In a nutshell, the complete eradication of SALW is a significant step in restoring justice and security in post-conflict environments, and therefore should be the utmost priority of the relevant actors including the international community. Arms do not distinguish between sexes, age, tribe, rich, poor, disabled, educated, illiterate, or religious denomination. So let us all join hands together in harmony to completely eradicate this complex reality for the sake of ourselves and posterity.
The issue of SALW is transnational in nature which further complicates the matter especially due to cultural and legislative disparities, and lack of political will on the part of member states to end the menace (OECD, 2007). Moreover, Krause (2007b) argues that contextual differences on the issue of SALW pose a major challenge especially in post-conflict situations where the proliferation of SALW undermines peace, security and development.
Additionally, despite clear international standards that have been well articulated, members of the security forces including the police, military, intelligence forces, and other state agents, are in most cases found guilty of committing serious human rights violations using SALW. A typical example of this occurred in Guinea where pro-democracy demonstrators were shot and killed at the stadium on 28th September 2011. Another fundamental problem in the control of SALW is that actors involved in the sales and trafficking of SALW including terrorist groups, drug barons, and other organised criminal groups are politically and economically powerful, and have the resources to bulldoze their ways to achieve their selfish interests.
In conclusion, the issue of SALW is highly political involving numerous gladiators especially at the strategic level, and the complexities involved make it very difficult to address. However, these are likely surmountable if national accountability, transparency and control mechanisms are strengthened, coupled with strong political will at all levels of implementing the Programme of Action to Prevent, Combat and Eradicate the Illicit Trade in Small Arms and Light Weapons in All Its Aspects (IPI, 2009).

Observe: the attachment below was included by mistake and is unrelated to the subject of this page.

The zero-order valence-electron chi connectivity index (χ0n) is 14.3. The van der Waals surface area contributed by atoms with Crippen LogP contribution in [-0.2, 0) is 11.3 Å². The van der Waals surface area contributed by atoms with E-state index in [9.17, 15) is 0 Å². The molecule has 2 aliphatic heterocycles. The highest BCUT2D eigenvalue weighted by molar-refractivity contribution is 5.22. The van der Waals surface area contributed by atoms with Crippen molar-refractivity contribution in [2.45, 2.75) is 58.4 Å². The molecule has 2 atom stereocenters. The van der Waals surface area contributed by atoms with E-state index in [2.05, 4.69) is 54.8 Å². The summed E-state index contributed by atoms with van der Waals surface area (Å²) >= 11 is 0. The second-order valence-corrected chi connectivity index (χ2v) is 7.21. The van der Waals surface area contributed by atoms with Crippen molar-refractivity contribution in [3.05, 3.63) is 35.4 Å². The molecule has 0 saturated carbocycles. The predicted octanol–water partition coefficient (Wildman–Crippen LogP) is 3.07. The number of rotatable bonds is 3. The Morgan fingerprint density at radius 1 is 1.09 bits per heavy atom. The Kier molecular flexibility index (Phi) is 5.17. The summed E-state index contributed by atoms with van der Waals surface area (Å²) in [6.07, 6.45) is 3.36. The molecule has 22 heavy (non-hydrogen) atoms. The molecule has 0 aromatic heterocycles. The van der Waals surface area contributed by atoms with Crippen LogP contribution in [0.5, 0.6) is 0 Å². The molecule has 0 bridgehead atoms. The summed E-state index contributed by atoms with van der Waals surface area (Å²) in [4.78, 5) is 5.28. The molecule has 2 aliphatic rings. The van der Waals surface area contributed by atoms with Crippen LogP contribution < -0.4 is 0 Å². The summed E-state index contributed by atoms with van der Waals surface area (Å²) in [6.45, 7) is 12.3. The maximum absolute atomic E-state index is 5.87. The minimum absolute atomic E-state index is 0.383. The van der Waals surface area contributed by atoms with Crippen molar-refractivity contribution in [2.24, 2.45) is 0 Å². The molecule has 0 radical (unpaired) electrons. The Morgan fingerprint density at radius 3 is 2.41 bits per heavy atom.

Aning, K. (2008) ‘From ‘voluntary’ to a ‘binding’ process: towards the securitisation of small arms’, Journal of Contemporary African Studies, 26 (2):169-181.
Department of Criminology (2013) Security and Rule of Law in Post-Conflict States, Leicester: Department of Criminology, University of Leicester.
Department of Criminology (updated 2015) Conflict and Global Risks, Leicester: Department of Criminology, University of Leicester.
Frey, B. (2004) ‘Small Arms and Light Weapons: The Tools Used to Violate Human Rights’, Human Rights, Human Security, and Disarmament 3: 37-46.
IPI (2009) ‘Small Arms and Light Weapons: Task Forces on Strengthening Multilateral Security Capacity’, IPI Blue Paper No. 5, New York: IPI, available at http://www.ipacademy.org/media/pdf/publications/salw_epub.pdf.
Krause, K. (2007) ‘Small Arms and Light Weapons: Towards Global Public Policy’, Coping with Crisis Working Paper Series, New York: IPA.
OECD (2007) OECD DAC Handbook of Security System Reform: Supporting Security and Justice, Paris: OECD, available at http://www.oecd.org/dataoecd/43/25/38406485.pdf.
Organization for Security and Cooperation in Europe (2003) Handbook of Best Practices on Small Arms and Light Weapons, Vienna: OSCE, available at http://www.osce.org/fsc/13616.
Peace Building Initiative (2011) Small Arms and Light Weapons, Peace Building Initiative website, accessed on 11 January 2016, available at http://www.peacebuildinginitiative.org/index.cfm?pageId=1732.
Saferworld (2011) Small arms and light weapons, Saferworld website, accessed on 12 January 2016, available at http://www.saferworld.org.uk/what/small-arms-and-light-weapons.
UNSG (2008) ‘Small Arms’, S/2008/258, New York: UN, available at http://www.un.org/disarmament/convarms/SALW/Docs/SGReportonSmallArms2008.pdf.